When It Comes to Paid Maternity Leave, the US Is Not a Developed Nation
The arguments over whether companies can afford to offer paid maternity leave go on, but the evidence that what is good for working families is also good for business continues to stack up. In addition to the experience of businesses who do offer paid leave, we must consider that the U.S. is alone as a developed nation that does not mandate paid parental leave. And yet, the other countries are not bankrupt.
(Photo Credit: Mike Klein/Flickr)
In the United States, federal law allows new parents (mothers and/or fathers) to take 12 weeks of unpaid leave around the arrival of a new baby. This is assuming that the new parent has been employed by the employer for at least 12 months, and the place of business employs 50 people or more.
If you are lucky enough to have worked for a big company for at least one year, you may still suffer complications with pregnancy that require you to start taking maternity leave before the birth of your baby. This leaves less time after the birth for recovery, bonding, and nursing, if the mother chooses to breastfeed.
Remember: the United States guarantees 12 weeks for some employees. Twelve weeks is 84 unpaid days.
As this infographic from 2013 displays, the United Kingdom wins the prize for best maternity leave policies with a whopping 280 days at 90 percent of pay. Benefits are offered to both mothers and fathers in the United Kingdom.
Saudi Arabia is the only country listed that offers fewer days than America, but the Saudis offer 40 percent pay for the 70 days of maternity leave. Germany, France, Russia, China, and the Netherlands offer 100 percent pay during their longer maternity leaves. It is reasonable to ask, therefore, why America still does not treat working families as well as other countries do.
(Graphic Credit: The Huffington Post)
Gender Pay Gap
Some argue that longer maternity leaves widen the gender pay gap. The crux of the argument is that mothers make less money than childless women.
“We can also look around at other parts of Europe and the pay gap tends to be least in those places where women with children tend not to work at all,” writes Tim Worstall at Forbes. “Their complete absences from the workforce, rather than their working part time or in more flexibility and child friendly jobs, means that average wages for women rise. Or, as we could put it, the more patriarchal the society, the lower the gender pay gap.”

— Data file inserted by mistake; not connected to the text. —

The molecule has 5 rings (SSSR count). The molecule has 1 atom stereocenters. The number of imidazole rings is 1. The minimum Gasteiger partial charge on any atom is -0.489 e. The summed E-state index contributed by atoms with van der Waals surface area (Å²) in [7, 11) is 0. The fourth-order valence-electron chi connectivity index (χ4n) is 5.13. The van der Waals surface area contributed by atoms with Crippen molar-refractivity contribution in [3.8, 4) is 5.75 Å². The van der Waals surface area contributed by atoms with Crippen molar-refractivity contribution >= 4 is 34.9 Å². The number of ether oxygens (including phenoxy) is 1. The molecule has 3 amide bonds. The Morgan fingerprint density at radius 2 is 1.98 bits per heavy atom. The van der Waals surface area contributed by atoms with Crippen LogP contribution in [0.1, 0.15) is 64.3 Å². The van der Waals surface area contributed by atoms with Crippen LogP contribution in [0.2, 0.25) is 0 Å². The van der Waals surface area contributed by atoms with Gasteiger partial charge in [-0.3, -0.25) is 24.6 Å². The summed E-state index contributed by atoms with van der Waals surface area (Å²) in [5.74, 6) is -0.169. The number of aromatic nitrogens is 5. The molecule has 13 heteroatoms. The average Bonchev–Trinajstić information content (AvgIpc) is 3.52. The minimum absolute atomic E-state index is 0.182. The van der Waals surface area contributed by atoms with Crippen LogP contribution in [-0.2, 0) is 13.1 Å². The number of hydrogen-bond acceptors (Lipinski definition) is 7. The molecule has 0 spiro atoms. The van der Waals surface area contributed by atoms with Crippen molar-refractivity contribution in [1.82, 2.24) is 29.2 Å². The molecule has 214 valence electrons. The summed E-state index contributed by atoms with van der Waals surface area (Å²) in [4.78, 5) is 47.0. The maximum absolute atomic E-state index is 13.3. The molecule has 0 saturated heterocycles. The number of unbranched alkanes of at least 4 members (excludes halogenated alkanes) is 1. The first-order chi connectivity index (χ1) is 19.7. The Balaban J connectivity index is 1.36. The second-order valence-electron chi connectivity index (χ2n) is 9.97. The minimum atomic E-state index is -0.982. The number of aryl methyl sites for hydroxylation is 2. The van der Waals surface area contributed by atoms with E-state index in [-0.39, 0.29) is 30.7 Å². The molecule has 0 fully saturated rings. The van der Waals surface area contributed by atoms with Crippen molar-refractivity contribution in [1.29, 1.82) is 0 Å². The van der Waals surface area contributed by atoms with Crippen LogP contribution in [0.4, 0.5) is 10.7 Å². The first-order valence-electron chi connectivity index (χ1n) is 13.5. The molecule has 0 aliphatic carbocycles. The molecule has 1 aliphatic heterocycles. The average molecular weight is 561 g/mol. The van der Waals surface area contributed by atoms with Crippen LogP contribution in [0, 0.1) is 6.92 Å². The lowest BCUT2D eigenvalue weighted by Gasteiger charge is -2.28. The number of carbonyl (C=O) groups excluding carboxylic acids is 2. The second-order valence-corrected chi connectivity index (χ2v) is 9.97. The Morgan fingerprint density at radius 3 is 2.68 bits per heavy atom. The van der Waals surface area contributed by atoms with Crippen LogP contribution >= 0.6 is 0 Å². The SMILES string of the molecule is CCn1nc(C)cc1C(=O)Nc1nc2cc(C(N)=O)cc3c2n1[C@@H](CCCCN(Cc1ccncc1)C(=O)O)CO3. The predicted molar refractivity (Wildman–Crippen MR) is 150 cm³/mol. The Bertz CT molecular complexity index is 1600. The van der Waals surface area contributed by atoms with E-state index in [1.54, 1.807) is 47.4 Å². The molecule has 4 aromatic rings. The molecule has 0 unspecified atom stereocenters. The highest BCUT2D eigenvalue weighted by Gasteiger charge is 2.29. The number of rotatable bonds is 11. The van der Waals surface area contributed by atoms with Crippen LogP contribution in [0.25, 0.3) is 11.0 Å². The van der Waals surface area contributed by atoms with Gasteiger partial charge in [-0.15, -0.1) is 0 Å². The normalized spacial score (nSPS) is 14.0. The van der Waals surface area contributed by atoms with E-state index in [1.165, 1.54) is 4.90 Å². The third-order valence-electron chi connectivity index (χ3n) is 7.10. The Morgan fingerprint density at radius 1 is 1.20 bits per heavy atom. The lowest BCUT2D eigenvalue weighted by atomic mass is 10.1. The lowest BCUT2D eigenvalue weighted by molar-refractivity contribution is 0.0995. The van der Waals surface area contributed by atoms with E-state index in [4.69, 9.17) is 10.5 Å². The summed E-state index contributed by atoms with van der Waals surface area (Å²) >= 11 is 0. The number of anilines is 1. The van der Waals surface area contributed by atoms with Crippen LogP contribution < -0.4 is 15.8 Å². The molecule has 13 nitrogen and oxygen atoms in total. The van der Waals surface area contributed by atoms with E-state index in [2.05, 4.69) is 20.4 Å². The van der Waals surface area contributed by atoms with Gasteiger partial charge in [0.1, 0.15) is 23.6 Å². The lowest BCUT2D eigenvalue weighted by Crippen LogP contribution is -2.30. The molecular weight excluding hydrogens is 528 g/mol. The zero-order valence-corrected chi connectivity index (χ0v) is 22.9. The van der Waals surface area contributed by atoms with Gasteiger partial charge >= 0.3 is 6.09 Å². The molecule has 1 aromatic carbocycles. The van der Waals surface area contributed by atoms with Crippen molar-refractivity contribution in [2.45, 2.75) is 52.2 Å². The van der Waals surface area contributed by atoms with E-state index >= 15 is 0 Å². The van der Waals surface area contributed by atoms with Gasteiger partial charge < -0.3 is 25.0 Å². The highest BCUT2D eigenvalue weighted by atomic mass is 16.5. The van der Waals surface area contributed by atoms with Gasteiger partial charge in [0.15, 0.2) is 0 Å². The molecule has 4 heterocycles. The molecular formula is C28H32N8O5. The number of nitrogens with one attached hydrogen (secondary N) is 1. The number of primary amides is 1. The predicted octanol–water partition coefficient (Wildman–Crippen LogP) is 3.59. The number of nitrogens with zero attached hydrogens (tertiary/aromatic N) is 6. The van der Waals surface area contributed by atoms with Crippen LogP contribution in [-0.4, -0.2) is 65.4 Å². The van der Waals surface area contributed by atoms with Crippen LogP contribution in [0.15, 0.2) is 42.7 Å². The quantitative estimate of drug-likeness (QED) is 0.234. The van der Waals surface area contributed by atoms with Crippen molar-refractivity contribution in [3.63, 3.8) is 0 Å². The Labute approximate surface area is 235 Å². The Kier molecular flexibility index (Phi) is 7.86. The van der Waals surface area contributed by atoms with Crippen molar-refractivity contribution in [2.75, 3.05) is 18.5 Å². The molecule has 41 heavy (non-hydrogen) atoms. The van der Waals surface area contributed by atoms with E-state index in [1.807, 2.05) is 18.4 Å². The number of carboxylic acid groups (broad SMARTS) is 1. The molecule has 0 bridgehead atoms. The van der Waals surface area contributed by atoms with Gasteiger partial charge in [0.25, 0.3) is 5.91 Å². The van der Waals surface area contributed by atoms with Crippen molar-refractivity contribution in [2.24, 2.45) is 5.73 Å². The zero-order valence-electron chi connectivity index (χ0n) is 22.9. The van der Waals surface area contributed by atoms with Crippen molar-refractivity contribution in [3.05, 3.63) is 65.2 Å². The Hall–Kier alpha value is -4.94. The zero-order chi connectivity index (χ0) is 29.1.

Even if we were willing to throw in the towel and accept a patriarchal social structure, this obviously can’t be an answer in an era when most families need two incomes just to survive. Further, PayScale’s data indicates that the gender pay gap is in part a function of job selection. Women tend to choose jobs that pay less, and give back to society, and offer more flexibility. That latter factor is crucial, given that the U.S. makes no provision for paid maternity leave or child care subsidies. Erase the need to account for those factors, and we might well see women choosing to pursue higher paying jobs.
Paid Leave Is Good for Business
“In a 2011 survey of 250 California businesses by the Center for Economic and Policy Research, 87 percent thought offering paid leave had no negative effect on costs,” writes Lauren Sandler at Bloomberg BusinessWeek. “In fact, 9 percent said it reduced costs.”
Companies that offer reasonable amounts of paid parental leave are on better economic footing than companies that don’t. They keep their well-trained staff and have little turnover; turnover is costly in time and money spent hiring temporary workers, interviewing, hiring permanent replacements, and training new people. Companies that treat their employees well also have loyal employees who have the energy to do a good job.
It’s time for the United States to join developed nations and pay families for parental leave.
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